The Metaverse – we’ve all heard of it by now. Neal Stephenson came up with the term and Facebook made it mainstream. It’s used to describe virtual reality worlds that are accessed online, where users can interact with each other, within virtual spaces, with virtual objects, and in real time. What has emerged from these features is the potential for Metaverse users to interact with eachother and share a sense of presence, place, and community.
As a lighting designer, I find the concept of the Metaverse fascinating. One question that comes to mind is, “How will we design these virtual worlds, and what role will virtual lighting play?” I think it’s natural, and somewhat predictable, that we’d begin by mimicking what is real. After all, it’s what we know and familiarity is key when it comes to entering and navigating new worlds. However, as we continue to explore and develop the Metaverse, I’m excited to see how we may push beyond these initial self-imposed boundaries and create truly unique virtual lighting experiences.
As we delve deeper into the concept of the Metaverse, an exciting aspect to consider is the potential to break free from the physical constraints of the real world. The fact that the Metaverse is entirely digital allows for a greater degree of creative freedom and flexibility when designing environments. In the case of digital architecture, gravity can be manipulated to create floating cities or buildings, objects can be made to proportions that would be impossible in the physical world, etc. These are just some of the ideas already presented by architects that attempting to expand our understanding of virtual architecture.
Lighting Designers should also take part in the design of these new worlds. Just as architects, we’re trained to understand laws of physics, namely the physical properties of light and how it interacts with materials and surfaces – however I believe we can broaden our understanding of what our role is and actually attempt to redesign light itself.
To demonstrate one possibility, the inverse square law is a physical law of nature that is inescapable in the real world. It tells us that lighting intensity is inversely proportional to the square of the distance from the light source. So every time you double the distance of an object from the light source, it has a 75% reduction in illuminance. In other words, the further you are from a light source, the dimmer it appears to be and it dims at that rate.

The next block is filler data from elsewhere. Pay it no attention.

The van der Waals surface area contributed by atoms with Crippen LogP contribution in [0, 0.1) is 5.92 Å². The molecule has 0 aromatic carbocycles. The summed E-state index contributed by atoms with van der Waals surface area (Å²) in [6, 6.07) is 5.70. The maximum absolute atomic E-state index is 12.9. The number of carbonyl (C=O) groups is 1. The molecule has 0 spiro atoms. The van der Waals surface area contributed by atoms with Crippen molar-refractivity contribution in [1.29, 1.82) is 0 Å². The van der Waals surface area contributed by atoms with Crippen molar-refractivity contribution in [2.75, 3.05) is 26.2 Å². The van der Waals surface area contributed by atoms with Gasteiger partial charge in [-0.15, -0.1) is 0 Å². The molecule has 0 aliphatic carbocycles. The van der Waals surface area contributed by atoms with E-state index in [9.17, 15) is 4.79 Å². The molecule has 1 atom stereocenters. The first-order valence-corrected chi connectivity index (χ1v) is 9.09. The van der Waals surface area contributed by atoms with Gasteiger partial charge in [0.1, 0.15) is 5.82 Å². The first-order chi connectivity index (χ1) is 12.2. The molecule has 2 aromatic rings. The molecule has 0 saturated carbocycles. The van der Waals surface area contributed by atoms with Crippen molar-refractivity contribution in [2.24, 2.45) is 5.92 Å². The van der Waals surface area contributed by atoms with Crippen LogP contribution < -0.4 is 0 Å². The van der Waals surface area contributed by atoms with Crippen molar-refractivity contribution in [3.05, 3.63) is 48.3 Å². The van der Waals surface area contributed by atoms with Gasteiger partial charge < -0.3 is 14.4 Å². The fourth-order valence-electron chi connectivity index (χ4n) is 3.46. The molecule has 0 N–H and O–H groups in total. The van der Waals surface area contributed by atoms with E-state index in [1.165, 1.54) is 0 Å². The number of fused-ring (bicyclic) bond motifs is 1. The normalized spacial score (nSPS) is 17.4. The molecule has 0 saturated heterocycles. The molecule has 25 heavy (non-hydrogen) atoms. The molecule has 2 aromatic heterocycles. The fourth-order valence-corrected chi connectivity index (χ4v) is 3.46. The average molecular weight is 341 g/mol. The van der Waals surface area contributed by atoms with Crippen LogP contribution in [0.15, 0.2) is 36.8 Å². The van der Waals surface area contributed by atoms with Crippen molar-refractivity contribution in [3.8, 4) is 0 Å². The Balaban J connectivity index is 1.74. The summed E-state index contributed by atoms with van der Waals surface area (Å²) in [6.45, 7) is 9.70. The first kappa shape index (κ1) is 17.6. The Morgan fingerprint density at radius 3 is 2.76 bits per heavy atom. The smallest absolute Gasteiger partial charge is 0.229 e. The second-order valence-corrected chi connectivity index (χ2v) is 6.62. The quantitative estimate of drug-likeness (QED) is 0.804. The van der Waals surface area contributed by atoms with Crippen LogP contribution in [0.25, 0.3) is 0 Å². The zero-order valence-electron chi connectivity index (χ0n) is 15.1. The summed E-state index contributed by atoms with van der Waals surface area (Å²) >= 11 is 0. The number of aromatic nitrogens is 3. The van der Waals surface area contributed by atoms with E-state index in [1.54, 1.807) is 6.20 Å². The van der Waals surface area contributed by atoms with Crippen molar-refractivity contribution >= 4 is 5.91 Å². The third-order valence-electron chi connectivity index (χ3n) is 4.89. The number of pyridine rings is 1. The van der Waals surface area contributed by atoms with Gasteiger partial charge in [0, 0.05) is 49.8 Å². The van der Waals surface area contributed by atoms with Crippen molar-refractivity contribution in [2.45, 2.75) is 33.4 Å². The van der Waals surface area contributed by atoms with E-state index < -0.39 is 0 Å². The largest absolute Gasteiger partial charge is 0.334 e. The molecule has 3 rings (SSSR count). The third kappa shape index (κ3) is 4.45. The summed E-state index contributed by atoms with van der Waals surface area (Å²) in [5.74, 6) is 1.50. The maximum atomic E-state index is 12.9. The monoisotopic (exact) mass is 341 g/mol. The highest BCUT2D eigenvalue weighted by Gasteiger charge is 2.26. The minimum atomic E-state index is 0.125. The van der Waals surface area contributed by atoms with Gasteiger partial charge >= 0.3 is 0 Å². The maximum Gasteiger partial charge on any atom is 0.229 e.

What if rather than the inverse square law, virtual light followed a different set of laws altogether. Perhaps it could be logarithmic or a more complex function (that I’ll leave to those better skilled in math to come up with). Maybe we can vary the rate at which light dims as the distance increases.
I imagine a logarithmic function that presents a steeper curve when closer to the source than what the inverse square law (reality) tells us. Objects would appear dimmer for longer period and suddenly pop into life once you get close to them. It would be a hyper-real version of light as we would be exaggerating what occurs in reality. Perhaps this digital light would not suited for the faint hearted but it would be an exciting experience for those looking for it. At best, such tweaks could create spectacular new light properties unseen in the real world, greatly enhancing our experience; and at worst, it doesn’t work and we revert to what we know.
Additionally, virtual spaces can be designed to change dynamically in response to user interactions or events, allowing for more immersive and interactive experiences. This will further extend the shift from realism to immersion. With dynamic and real time rendering responding to our movement, eye focus, mood, etc., providing us with the potential for precise and hyper personalized experiences.
Overall, lighting design in the metaverse will be a complex and multifaceted discipline that requires a deep understanding of the principles of light, a creative eye for design, and a desire push beyond what we already know. A lot is yet to be understood on how digital light and virtual environments can affect human psychology and well-being, so it would be wise to tread cautiously. None-the-less, the Metaverse is an innovation that provides us with a wealth of opportunities to experiment with new lighting techniques and technologies, an exciting new frontier that can allow for limitless lighting possibilities.
Note: The log function presented above has been simplified for the purpose of the blog. In order to avoid the curve reaching near 0 too quickly, a tweak to the function is necessary. For those interested in further information, please contact me at email@example.com.